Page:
The story continues

Back to the show, and Linda suspects Janine of foul play. She goes straight over and lands a punch to Janine’s face and this is where the Metro headline kicks in as above. 

At some point, we understand that a hair strand test for alcohol use is required and undertaken which clears Linda of the empty bottles charge, but the bruises leave cause for concern. Linda has a lawyer who Mick refers to as her ‘Brief’ (strictly speaking, that means barrister rather than solicitor, but ok), and levels criticism at the lawyer for not getting the hair strand test results back on time. Janine agrees the shoddy service is expected ‘if you pay peanuts….’

As mentioned, the reality is that Linda wouldn’t have been paying peanuts, she wouldn’t have been paying anything at all through Legal Aid. If you are a parent of the child or have parental responsibility of a child made subject to care proceedings, Legal Aid is automatically available. The added worry of having to fund your own lawyer, whether or not you have ‘peanuts’, is another inaccuracy which lumps unnecessary financial anxiety to the stress for anyone who might face proceedings. It’s an already distressing enough situation, ladies and gents of the writing team – try a little research!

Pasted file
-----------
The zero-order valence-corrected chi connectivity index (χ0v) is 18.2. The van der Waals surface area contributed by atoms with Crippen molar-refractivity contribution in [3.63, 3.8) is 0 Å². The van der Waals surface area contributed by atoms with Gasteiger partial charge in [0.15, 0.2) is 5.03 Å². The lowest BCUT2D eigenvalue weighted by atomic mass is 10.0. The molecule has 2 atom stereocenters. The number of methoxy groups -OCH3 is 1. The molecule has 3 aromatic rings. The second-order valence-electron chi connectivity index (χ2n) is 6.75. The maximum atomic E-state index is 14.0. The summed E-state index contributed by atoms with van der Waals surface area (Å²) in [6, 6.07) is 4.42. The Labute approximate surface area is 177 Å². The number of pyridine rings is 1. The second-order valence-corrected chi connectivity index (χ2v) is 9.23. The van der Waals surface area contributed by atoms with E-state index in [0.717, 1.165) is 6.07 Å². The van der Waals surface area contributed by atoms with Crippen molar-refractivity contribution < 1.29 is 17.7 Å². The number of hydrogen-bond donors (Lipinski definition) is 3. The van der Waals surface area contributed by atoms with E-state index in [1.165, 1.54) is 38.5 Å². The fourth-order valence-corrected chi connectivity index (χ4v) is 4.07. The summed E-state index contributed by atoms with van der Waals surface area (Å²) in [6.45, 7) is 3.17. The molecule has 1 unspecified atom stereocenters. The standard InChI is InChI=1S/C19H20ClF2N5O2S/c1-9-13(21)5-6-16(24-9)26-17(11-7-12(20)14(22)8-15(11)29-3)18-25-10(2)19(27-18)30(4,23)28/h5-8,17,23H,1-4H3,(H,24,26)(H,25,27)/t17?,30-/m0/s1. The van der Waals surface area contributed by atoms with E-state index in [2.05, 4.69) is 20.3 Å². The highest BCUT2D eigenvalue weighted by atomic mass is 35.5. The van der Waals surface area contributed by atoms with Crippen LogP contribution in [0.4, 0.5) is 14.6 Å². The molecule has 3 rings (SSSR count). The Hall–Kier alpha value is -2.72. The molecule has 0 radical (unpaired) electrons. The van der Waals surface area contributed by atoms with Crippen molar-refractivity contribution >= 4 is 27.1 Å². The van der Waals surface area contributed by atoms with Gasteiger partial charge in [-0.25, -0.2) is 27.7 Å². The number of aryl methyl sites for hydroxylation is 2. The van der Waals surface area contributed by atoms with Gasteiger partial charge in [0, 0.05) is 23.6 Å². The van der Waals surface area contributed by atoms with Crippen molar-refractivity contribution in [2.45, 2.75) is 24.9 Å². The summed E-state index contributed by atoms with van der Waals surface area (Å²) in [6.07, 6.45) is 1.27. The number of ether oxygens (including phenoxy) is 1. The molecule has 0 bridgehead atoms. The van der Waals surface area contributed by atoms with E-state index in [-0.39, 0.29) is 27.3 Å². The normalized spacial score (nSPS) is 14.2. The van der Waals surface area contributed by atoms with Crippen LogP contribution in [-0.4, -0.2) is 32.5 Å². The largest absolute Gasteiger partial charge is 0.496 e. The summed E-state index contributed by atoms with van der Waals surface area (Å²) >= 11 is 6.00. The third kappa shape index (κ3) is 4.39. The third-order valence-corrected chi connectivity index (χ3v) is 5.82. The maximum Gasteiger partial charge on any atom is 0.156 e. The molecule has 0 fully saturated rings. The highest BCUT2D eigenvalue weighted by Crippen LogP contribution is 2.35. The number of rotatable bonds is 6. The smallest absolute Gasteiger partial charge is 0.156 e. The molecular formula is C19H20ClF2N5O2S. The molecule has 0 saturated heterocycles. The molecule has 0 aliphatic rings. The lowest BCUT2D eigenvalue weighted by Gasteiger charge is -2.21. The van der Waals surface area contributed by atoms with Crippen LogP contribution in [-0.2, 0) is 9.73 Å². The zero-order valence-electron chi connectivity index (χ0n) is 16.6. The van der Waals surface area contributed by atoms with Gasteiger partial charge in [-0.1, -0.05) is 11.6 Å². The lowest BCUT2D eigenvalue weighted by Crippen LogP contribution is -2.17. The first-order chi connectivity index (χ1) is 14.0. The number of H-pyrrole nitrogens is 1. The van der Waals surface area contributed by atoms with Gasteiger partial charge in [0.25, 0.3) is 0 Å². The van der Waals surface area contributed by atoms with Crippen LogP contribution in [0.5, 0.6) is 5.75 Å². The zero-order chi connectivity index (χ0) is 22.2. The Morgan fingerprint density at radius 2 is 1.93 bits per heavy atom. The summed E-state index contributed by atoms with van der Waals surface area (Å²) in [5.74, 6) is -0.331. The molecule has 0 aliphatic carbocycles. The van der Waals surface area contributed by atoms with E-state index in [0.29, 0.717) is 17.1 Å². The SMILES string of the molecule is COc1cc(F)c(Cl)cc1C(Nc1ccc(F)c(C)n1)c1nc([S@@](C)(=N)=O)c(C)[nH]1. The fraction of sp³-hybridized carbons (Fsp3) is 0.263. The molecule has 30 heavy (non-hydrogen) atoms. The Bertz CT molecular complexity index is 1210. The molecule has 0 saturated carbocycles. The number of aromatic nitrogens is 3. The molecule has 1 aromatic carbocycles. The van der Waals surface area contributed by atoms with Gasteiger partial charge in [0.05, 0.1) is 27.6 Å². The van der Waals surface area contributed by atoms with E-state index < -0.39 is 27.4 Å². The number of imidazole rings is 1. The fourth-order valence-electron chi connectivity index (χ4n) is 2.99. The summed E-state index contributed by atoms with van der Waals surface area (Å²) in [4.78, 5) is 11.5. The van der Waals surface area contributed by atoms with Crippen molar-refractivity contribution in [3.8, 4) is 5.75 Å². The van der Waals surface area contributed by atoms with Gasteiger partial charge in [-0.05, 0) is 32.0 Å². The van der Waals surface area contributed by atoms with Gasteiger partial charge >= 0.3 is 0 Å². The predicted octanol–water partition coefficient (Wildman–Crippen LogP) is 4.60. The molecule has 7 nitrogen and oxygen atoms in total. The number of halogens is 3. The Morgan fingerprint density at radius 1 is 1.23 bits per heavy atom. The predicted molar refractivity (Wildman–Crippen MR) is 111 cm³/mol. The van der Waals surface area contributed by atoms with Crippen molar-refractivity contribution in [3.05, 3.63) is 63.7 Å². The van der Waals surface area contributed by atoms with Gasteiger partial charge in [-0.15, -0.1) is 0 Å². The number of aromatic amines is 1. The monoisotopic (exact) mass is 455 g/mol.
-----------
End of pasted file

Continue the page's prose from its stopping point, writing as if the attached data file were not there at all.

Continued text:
The story goes on, and Mick offers to ‘have a word’ and carries on with the line that ‘the Social are still reviewing it’. As if it is just up to social services. It ain’t.

Let’s leave the view of social services as portrayed in Eastenders. UK social workers have had plenty of cause to complain about how they’re portrayed by this and other programmes – See ‘an open letter to Eastenders from BASW‘ in 2017, and new joint Impress and BASW guidelines on media reporting of social workers last month.